MAP: stubborn Bretons and other regional stereotypes around France

Patriotic, arrogant, like Germans, welcoming, indecisive… we look at the clichés French people use for those from other regions

Welcoming, proud, prone to exaggeration… here is what the French say about each other
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France is a country of many nuances; diverse in its geography, languages and gastronomie, with people from all corners of the country coming from different cultural backgrounds.

Just as in every country, it carries a bevy of clichés, which, unlike some general stereotypes of France as a nation (baguettes, onion necklaces, and striped shirts) are often very local to people from certain regions.

We look at the clichés within France, often joked about by the French themselves - on a regional, departmental, or even city level.

Northern France

The area - broadly including the Nord and Pas-de-Calais departments - is often seen with negative connotations. French people sometimes joke that people from here are “inbred and alcoholics”.

However, people from Northern France are also known to be extremely welcoming and friendly by nature.

The film Bienvenue Chez les Ch’tis – set in northern France with characters partially speaking in the local Ch’ti dialect – sold more than 20 million cinema tickets in 2008, accounting for about a third of France’s population.

Its success also lies in Dany Boon, a Ch’ti comedian who also directed the movie, giving more credibility and an emphatic tone to the clichés.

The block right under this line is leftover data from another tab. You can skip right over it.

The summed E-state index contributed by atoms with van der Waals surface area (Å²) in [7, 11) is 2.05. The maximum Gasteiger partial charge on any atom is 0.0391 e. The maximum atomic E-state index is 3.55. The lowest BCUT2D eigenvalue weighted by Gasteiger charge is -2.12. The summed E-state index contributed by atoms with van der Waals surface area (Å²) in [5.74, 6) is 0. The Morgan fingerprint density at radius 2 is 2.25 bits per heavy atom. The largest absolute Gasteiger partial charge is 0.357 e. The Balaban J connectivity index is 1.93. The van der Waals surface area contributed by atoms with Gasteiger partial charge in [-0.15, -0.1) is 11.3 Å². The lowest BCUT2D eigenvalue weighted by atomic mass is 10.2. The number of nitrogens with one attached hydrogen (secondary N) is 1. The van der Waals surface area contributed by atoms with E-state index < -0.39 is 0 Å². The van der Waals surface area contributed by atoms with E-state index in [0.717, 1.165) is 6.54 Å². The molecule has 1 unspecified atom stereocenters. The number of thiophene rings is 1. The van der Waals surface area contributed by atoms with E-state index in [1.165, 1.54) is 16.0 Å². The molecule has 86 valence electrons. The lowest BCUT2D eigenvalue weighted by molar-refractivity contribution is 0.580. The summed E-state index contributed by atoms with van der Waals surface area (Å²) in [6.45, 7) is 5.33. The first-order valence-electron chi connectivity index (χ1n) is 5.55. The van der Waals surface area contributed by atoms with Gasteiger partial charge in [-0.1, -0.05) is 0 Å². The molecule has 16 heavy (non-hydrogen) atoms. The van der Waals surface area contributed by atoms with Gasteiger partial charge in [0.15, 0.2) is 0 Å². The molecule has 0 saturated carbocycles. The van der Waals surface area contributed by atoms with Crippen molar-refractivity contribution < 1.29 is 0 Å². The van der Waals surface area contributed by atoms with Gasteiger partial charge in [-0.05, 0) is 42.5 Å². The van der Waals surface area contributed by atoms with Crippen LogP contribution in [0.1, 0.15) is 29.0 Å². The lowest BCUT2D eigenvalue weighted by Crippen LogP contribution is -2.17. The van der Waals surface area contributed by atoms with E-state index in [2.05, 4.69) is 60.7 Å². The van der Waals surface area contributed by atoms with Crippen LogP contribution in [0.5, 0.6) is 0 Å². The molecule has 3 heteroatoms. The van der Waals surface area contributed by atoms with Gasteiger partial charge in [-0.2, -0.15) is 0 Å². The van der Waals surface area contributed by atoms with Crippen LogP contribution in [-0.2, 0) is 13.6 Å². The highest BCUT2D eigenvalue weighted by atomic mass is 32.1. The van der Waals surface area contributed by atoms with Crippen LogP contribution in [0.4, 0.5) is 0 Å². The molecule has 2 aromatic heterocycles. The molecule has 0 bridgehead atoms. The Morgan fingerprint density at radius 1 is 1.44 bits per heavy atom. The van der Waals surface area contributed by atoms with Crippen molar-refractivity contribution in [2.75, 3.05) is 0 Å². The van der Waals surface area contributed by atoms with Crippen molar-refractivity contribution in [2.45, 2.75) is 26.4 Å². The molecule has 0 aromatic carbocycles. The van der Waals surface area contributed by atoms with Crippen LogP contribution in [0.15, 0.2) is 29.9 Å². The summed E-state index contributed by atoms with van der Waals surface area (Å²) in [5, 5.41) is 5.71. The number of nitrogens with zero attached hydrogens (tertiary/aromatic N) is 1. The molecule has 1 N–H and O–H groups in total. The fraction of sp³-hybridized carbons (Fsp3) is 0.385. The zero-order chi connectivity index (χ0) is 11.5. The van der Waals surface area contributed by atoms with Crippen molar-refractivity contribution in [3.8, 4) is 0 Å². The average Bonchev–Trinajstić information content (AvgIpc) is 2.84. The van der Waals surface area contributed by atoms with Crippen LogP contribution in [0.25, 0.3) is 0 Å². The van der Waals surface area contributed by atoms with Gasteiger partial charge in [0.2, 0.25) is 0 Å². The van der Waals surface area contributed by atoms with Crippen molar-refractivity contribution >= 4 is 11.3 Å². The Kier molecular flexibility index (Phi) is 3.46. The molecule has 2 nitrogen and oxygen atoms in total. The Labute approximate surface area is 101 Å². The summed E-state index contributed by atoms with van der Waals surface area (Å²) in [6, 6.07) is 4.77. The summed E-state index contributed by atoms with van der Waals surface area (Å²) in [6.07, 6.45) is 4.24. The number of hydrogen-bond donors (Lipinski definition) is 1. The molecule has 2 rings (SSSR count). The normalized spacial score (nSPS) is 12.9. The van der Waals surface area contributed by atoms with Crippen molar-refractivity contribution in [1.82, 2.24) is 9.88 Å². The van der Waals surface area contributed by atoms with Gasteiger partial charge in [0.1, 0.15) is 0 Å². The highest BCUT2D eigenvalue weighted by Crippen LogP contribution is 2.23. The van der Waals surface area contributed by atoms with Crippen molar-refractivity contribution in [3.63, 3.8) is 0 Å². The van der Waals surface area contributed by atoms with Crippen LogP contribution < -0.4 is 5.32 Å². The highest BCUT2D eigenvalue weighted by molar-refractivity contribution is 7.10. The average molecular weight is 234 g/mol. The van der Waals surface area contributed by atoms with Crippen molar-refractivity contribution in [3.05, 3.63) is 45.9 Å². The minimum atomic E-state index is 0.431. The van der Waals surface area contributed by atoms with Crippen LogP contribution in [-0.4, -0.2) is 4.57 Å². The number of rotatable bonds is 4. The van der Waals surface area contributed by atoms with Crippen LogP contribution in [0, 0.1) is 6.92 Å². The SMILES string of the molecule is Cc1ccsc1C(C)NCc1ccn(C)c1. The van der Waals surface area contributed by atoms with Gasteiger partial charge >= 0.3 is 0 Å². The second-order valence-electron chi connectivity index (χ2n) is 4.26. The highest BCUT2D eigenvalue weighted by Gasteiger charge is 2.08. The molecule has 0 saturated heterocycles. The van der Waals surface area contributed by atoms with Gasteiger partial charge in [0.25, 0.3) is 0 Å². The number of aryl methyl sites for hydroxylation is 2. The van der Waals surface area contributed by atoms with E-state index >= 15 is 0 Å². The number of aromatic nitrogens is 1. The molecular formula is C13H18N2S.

People from Alsace are often called - or even considered to be - German because of the complex history of conflict between France and Germany over the land.

Often ruled by Germanic princes in the Holy Roman Empire, and at other times by the French, It was part of the German Empire from 1871 to 1918.

The local dialect, Alsatian, is also said to be similar to the German language, and because of their German history, rules in Alsace are slightly different than the rest of France.

One example of this is the celebration of additional religious public holidays that are not celebrated elsewhere in France (for example, December 26, and the Friday before Easter).

Another difference is that schools in the area are permitted to have separate religious classes despite France’s laïcité (secularism) laws preventing this in the rest of the country.

Read more: Laïcité: a bedrock of modern France

Alsatians are also believed to be the exact opposite of people in northern France - i.e not welcoming - as well as cold and direct, much like our stereotype of Germans.


People from Brittany are often characterised as stubborn. The personality trait is believed to have been made famous by French writer Gustave Flaubert in his Dictionnaire des idées reçues, an unfinished dictionary book.

Bretons were described as ‘braves gens, mais entêtés’ (a brave but stubborn people).

Similar to other groups in France, Bretons are believed to be very patriotic about their region, and they take pride in a Celtic culture that persists on the peninsula to this day.

It is not uncommon to see a flag from Brittany hovering above crowds at most international cultural or sports events throughout the world, and there are also efforts to revive the use of the local language.

Some Bretons are also nationalists who seek total independence from France, although this represents a low number of people in the region.

More recently, however, there have been increased calls for more autonomy.

Read more: Brittany regional president bids for autonomy in wake of Corsica move


The most characteristic personality trait attributed to Normands is their indecisiveness, best exemplified by the sentence ‘p’tet ben qu’oui, p’tet ben qu’non’ (Maybe yes, maybe no).

The origin of the sentence may come from an ancient law in Normandy that gave someone who had just signed a contract the right to go back on their word within the next 24 hours, according to journalist Charles-Henry Groult in an article for La Manche Libre.